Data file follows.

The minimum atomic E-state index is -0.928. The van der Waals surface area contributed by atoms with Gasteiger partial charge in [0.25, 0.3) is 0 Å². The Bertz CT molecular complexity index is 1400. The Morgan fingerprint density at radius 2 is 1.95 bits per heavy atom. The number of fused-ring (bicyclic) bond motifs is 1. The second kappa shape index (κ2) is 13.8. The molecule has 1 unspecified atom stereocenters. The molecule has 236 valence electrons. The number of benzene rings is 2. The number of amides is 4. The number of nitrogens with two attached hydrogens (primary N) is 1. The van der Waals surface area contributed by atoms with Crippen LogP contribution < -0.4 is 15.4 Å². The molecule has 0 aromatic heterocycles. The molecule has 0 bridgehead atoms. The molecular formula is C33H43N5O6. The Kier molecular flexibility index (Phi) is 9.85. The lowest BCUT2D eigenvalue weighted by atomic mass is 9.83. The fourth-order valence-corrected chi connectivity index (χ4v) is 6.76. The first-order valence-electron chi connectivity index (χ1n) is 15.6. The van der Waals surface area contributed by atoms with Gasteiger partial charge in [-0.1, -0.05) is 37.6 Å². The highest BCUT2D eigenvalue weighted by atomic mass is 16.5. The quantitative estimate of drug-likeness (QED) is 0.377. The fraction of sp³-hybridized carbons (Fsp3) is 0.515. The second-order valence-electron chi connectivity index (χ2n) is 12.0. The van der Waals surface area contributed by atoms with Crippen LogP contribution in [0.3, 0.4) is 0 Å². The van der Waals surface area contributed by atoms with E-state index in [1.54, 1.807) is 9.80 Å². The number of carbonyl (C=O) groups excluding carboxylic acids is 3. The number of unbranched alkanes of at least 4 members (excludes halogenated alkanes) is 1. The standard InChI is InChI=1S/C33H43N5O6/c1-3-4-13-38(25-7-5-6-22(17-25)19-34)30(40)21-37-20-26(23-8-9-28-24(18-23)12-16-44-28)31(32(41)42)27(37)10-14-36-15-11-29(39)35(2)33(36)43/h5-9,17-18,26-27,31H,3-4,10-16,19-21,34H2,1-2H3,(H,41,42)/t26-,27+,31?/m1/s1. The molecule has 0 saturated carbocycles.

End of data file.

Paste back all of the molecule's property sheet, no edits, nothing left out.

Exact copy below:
The minimum atomic E-state index is -0.928. The van der Waals surface area contributed by atoms with Gasteiger partial charge in [0.25, 0.3) is 0 Å². The Bertz CT molecular complexity index is 1400. The Morgan fingerprint density at radius 2 is 1.95 bits per heavy atom. The number of fused-ring (bicyclic) bond motifs is 1. The second kappa shape index (κ2) is 13.8. The molecule has 1 unspecified atom stereocenters. The molecule has 236 valence electrons. The number of benzene rings is 2. The number of amides is 4. The number of nitrogens with two attached hydrogens (primary N) is 1. The van der Waals surface area contributed by atoms with Crippen LogP contribution < -0.4 is 15.4 Å². The molecule has 0 aromatic heterocycles. The molecule has 0 bridgehead atoms. The molecular formula is C33H43N5O6. The Kier molecular flexibility index (Phi) is 9.85. The lowest BCUT2D eigenvalue weighted by atomic mass is 9.83. The fourth-order valence-corrected chi connectivity index (χ4v) is 6.76. The first-order valence-electron chi connectivity index (χ1n) is 15.6. The van der Waals surface area contributed by atoms with Gasteiger partial charge in [-0.1, -0.05) is 37.6 Å². The highest BCUT2D eigenvalue weighted by atomic mass is 16.5. The quantitative estimate of drug-likeness (QED) is 0.377. The fraction of sp³-hybridized carbons (Fsp3) is 0.515. The second-order valence-electron chi connectivity index (χ2n) is 12.0. The van der Waals surface area contributed by atoms with Crippen LogP contribution in [0.3, 0.4) is 0 Å². The van der Waals surface area contributed by atoms with E-state index in [1.54, 1.807) is 9.80 Å². The number of carbonyl (C=O) groups excluding carboxylic acids is 3. The number of unbranched alkanes of at least 4 members (excludes halogenated alkanes) is 1. The standard InChI is InChI=1S/C33H43N5O6/c1-3-4-13-38(25-7-5-6-22(17-25)19-34)30(40)21-37-20-26(23-8-9-28-24(18-23)12-16-44-28)31(32(41)42)27(37)10-14-36-15-11-29(39)35(2)33(36)43/h5-9,17-18,26-27,31H,3-4,10-16,19-21,34H2,1-2H3,(H,41,42)/t26-,27+,31?/m1/s1. The molecule has 0 saturated carbocycles.